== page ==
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Covid-19 – top tips for projections

Given the interruption caused to businesses by the social distancing measures and the closure of non-essential business premises, business owners and decision makers are having to consider the impact that this has on their business and what actions will need to be taken to protect its’ short and long term future.

Financial projections are key

Financial projections will be vital for business owners to understand the implications that Covid-19 might have, what measures need to be taken as a result and what the business might ultimately look like in a few months or a year’s time.

These projections may end up being only for an internal audience, but given the anecdotal statistics on applications for funding – one in three of you could be using the projections for quantifying the amount of external funding being sought.

Unfortunately for decision makers and those in a finance role, there are currently more unknowns than ever which will make this task frustrating and problematic for those involved.

Top tips – a baker’s dozen

To assist you at this time, I have compiled a list of useful hints and tips from the practices that I and my colleagues are deploying when assisting our clients with the financial projections. I also highlight the financial modelling implications of some of the key business support measures announced by the government (of which more in depth information can be found on our webpage here).

Normally I would start this list by asking you to consider the purpose and target audience of the projections; specifically are they for internal planning only, or perhaps going to third parties in order to raise finance? But in this environment I would probably make sure that they are in a format suitable for sharing with third parties:

  1. Remember that projections are only ever going to be a best guess. So:
    1. Do not fret over figures being exactly right (whilst making sure that nothing is significantly definitely wrong!)
    2. Make sure your projections models are easy to update for changes in key variables (see below)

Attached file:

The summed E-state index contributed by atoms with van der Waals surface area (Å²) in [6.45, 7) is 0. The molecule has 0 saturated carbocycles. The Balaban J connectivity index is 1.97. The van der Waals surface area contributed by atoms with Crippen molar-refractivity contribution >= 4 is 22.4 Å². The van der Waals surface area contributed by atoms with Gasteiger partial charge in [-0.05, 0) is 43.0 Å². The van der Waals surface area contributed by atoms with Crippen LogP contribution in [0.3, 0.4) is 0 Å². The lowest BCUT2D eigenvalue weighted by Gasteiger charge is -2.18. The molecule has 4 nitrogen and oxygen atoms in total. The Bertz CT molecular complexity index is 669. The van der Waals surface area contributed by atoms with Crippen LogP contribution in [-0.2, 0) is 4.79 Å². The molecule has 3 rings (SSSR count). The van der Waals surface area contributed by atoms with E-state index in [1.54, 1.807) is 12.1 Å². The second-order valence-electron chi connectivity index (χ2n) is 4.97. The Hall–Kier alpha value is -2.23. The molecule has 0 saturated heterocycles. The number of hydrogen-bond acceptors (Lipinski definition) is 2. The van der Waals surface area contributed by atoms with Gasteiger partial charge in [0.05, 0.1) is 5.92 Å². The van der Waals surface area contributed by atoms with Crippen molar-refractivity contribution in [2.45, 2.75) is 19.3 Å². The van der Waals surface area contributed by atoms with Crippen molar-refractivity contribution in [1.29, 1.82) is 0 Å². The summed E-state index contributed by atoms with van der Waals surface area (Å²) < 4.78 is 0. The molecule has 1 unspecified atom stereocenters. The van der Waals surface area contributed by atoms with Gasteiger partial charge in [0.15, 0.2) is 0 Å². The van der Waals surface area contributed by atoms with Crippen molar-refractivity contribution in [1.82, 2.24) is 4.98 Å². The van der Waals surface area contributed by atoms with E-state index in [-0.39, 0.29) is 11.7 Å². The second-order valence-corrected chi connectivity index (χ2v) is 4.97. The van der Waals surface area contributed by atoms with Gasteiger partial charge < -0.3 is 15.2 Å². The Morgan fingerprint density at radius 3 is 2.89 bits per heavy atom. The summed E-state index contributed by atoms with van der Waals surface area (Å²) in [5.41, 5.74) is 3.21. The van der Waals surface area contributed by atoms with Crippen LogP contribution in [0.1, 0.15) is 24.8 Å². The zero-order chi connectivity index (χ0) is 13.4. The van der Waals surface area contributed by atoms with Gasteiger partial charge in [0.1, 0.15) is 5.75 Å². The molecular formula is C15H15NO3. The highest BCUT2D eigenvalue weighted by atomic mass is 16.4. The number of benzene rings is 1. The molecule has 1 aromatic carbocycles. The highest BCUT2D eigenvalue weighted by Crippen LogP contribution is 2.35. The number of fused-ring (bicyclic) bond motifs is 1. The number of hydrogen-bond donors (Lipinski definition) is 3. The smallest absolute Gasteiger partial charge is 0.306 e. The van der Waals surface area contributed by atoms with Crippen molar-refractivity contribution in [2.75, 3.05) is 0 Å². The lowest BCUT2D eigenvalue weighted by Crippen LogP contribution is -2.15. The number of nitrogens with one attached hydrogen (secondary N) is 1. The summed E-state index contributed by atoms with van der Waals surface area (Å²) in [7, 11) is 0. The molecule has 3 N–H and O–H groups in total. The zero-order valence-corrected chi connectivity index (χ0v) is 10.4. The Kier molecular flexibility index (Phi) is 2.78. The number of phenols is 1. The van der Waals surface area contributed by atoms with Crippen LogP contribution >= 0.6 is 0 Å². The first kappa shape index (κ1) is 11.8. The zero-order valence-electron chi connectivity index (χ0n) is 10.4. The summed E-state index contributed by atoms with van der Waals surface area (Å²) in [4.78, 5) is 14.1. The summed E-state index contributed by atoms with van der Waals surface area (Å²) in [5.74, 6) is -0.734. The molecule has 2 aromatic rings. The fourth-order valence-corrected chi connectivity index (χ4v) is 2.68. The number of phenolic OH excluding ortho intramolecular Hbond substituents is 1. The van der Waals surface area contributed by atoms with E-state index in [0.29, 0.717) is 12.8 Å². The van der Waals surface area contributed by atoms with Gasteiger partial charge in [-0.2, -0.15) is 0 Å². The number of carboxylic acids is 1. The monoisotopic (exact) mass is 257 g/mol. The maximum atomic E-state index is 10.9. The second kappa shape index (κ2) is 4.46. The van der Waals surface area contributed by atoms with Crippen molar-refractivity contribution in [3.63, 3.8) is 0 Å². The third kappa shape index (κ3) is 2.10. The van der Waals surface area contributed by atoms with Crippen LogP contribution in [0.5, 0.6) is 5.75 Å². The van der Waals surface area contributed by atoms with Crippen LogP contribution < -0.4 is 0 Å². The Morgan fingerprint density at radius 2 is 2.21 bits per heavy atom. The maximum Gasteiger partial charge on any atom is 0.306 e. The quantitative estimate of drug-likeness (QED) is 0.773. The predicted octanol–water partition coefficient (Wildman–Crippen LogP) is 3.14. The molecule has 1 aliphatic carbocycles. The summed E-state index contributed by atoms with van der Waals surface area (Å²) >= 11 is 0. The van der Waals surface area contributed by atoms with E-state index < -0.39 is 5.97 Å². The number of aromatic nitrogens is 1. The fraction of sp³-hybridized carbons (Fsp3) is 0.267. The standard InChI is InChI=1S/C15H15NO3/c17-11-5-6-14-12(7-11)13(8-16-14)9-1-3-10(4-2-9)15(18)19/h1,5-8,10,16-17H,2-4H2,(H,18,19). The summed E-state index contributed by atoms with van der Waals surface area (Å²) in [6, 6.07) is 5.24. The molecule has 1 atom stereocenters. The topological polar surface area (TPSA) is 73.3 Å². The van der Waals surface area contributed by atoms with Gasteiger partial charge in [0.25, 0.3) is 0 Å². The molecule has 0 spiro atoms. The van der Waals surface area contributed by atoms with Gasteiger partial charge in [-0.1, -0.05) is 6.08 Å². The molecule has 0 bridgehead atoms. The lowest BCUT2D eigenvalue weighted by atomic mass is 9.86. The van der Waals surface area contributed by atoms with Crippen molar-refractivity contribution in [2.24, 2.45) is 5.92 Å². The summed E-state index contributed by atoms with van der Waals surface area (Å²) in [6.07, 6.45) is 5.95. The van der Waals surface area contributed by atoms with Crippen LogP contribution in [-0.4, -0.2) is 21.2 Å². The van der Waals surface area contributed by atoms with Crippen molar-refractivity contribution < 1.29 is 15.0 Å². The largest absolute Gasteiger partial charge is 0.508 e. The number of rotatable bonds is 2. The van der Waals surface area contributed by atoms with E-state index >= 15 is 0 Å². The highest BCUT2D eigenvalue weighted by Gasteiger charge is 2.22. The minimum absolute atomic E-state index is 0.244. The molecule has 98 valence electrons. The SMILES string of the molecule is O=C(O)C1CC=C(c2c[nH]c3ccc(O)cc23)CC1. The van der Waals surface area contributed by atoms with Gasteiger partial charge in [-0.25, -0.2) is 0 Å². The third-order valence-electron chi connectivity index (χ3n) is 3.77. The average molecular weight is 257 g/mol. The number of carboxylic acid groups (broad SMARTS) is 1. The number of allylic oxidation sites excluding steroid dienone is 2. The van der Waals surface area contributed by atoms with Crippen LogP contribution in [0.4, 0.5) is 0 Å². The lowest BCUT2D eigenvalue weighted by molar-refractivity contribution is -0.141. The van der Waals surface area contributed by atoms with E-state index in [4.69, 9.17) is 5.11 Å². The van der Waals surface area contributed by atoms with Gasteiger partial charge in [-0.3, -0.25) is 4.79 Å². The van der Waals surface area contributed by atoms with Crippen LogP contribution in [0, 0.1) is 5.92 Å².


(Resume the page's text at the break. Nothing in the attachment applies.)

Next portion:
3. Document assumptions
  2. Create/use a template for the projections that separates out data entry from the production of the profit and loss account, balance sheet and cash flow forecasts. Ensure that the template integrates update of those three statements. For example, if you change assumed sales in a given month and/or cash collection of those sales, ideally you make the changes to your inputs and the key statements are updated
  3. Start populating the model with the things you know e.g. current balance sheet and previous projections/estimate of what the businesses’ profit and loss account would have looked like if not for Covid-19
  4. Consider the implications of Covid-19 on your business. We have taken the approach of starting by considering the impact on the significant profit and loss captions in the immediate future e.g.
    1. Sales reduced
    2. Cost savings?
    3. Government interventions (see further below)
  5. Make broad assumptions about years 2 and 3 in your projections which could be a return to normality (being pre-Covid figures for Year 1?)
  6. Make sure you consider the cash flow implications of all balance sheet captions. You may decide to leave some balances as ‘brought forward, carry forward’ throughout the term of the projections but make sure that is a conscious decision after due consideration
  7. Fully consider the cash flow implications of your working capital cycle and sense check debtor days etc. to historic performance
  8. Do not forget about capital expenditure, debt servicing costs and tax (on profits and VAT)
  9. Project beyond the next 12 months – to give you a clearer idea as to funding requirement and debt serviceability (if applicable)
  10. Where you have modelled some of the Government’s business support measures, make sure you consider the cash flow implications:
    1. Coronavirus Job Retention Scheme – you pay the furloughed employees and then reclaim. Best guess as to when HMRC may be making reclaims? We are currently modelling repayments a month in arrears
    2. Grants (SBGF and RHLGF) – should be with the qualifying businesses by the end of April
    3. Business rates holidays – take care to ensure you separate out business rates from water rates
    4. The deferral of VAT payments – take care to only carry forward the liability due for payment in the qualifying period and to include repayment of the amount deferred by 31 March 2021
    5. Coronavirus Business Interruption Loan Scheme – interest payments after year one will be different
  11. Consider the risk factors that could prejudice achievement of the projections and model a couple of alternative scenarios e.g. reduced sales
  12. Take a step back, consider if the resulting profit and loss, balance sheet and cash flow forecasts appear reasonable
  13. Double check the modelling assumptions to any narrative that will accompany them

Projections pack

As mentioned in our our blog on preparing for a CBILS application, we would strongly recommend that the projections are accompanied by a funding pack and we have a proforma (for Covid-19 funding applications) that we are willing to share with any client who requests it. Our team have found it useful themselves when working with a number of clients – in terms of structuring their thoughts and as aide-mémoire to ensure key aspects are covered.

Please do get in touch on this or if you have any other questions on funding and grants in particular.

FEATURING: Richard Wadman
Richard qualified as a Chartered Accountant with KPMG in 1993. Since 2006 he has worked in Corporate Finance, firstly with the predecessor firm in Truro… read more
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